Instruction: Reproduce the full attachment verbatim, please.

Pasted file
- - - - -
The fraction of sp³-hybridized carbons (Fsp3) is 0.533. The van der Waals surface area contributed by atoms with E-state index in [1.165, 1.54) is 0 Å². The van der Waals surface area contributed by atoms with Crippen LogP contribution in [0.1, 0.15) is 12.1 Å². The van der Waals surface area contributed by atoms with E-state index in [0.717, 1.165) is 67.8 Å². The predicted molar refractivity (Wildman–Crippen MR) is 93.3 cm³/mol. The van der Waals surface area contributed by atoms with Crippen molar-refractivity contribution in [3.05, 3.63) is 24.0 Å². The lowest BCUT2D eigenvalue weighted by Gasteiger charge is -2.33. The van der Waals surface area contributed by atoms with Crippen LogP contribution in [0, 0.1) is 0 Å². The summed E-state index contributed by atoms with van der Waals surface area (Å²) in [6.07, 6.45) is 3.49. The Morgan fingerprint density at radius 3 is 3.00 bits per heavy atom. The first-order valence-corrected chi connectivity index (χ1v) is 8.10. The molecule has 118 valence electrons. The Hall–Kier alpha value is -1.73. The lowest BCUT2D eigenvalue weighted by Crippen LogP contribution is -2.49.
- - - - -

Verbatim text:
The fraction of sp³-hybridized carbons (Fsp3) is 0.533. The van der Waals surface area contributed by atoms with E-state index in [1.165, 1.54) is 0 Å². The van der Waals surface area contributed by atoms with Crippen LogP contribution in [0.1, 0.15) is 12.1 Å². The van der Waals surface area contributed by atoms with E-state index in [0.717, 1.165) is 67.8 Å². The predicted molar refractivity (Wildman–Crippen MR) is 93.3 cm³/mol. The van der Waals surface area contributed by atoms with Crippen molar-refractivity contribution in [3.05, 3.63) is 24.0 Å². The lowest BCUT2D eigenvalue weighted by Gasteiger charge is -2.33. The van der Waals surface area contributed by atoms with Crippen LogP contribution in [0, 0.1) is 0 Å². The summed E-state index contributed by atoms with van der Waals surface area (Å²) in [6.07, 6.45) is 3.49. The Morgan fingerprint density at radius 3 is 3.00 bits per heavy atom. The first-order valence-corrected chi connectivity index (χ1v) is 8.10. The molecule has 118 valence electrons. The Hall–Kier alpha value is -1.73. The lowest BCUT2D eigenvalue weighted by Crippen LogP contribution is -2.49.